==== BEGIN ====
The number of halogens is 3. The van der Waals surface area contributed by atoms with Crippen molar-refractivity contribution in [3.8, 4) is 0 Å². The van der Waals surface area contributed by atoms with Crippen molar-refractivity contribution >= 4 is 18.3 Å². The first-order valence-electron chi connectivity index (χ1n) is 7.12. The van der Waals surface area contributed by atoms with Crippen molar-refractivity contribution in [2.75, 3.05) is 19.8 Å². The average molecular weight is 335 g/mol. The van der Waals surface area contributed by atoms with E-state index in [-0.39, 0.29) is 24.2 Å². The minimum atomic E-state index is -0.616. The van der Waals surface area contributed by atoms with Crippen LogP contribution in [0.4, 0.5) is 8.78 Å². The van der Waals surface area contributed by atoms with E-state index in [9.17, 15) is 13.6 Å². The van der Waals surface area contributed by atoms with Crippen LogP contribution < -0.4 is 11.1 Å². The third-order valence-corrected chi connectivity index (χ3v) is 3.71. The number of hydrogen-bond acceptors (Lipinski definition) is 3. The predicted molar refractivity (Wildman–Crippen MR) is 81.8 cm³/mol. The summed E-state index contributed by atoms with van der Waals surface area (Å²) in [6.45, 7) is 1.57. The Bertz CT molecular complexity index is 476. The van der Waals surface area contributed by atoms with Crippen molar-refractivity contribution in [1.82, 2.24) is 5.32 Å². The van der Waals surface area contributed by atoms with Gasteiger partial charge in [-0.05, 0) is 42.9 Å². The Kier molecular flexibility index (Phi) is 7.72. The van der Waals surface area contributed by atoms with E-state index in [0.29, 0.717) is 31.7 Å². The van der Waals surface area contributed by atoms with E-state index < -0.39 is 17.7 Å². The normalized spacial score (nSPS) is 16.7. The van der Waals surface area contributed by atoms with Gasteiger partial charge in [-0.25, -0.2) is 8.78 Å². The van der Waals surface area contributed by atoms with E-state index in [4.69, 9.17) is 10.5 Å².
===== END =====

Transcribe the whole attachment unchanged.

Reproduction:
The number of halogens is 3. The van der Waals surface area contributed by atoms with Crippen molar-refractivity contribution in [3.8, 4) is 0 Å². The van der Waals surface area contributed by atoms with Crippen molar-refractivity contribution >= 4 is 18.3 Å². The first-order valence-electron chi connectivity index (χ1n) is 7.12. The van der Waals surface area contributed by atoms with Crippen molar-refractivity contribution in [2.75, 3.05) is 19.8 Å². The average molecular weight is 335 g/mol. The van der Waals surface area contributed by atoms with E-state index in [-0.39, 0.29) is 24.2 Å². The minimum atomic E-state index is -0.616. The van der Waals surface area contributed by atoms with Crippen LogP contribution in [0.4, 0.5) is 8.78 Å². The van der Waals surface area contributed by atoms with E-state index in [9.17, 15) is 13.6 Å². The van der Waals surface area contributed by atoms with Crippen LogP contribution < -0.4 is 11.1 Å². The third-order valence-corrected chi connectivity index (χ3v) is 3.71. The number of hydrogen-bond acceptors (Lipinski definition) is 3. The predicted molar refractivity (Wildman–Crippen MR) is 81.8 cm³/mol. The summed E-state index contributed by atoms with van der Waals surface area (Å²) in [6.45, 7) is 1.57. The Bertz CT molecular complexity index is 476. The van der Waals surface area contributed by atoms with Crippen molar-refractivity contribution in [1.82, 2.24) is 5.32 Å². The van der Waals surface area contributed by atoms with Gasteiger partial charge in [-0.05, 0) is 42.9 Å². The Kier molecular flexibility index (Phi) is 7.72. The van der Waals surface area contributed by atoms with E-state index in [0.29, 0.717) is 31.7 Å². The van der Waals surface area contributed by atoms with E-state index < -0.39 is 17.7 Å². The normalized spacial score (nSPS) is 16.7. The van der Waals surface area contributed by atoms with Gasteiger partial charge in [-0.25, -0.2) is 8.78 Å². The van der Waals surface area contributed by atoms with E-state index in [4.69, 9.17) is 10.5 Å².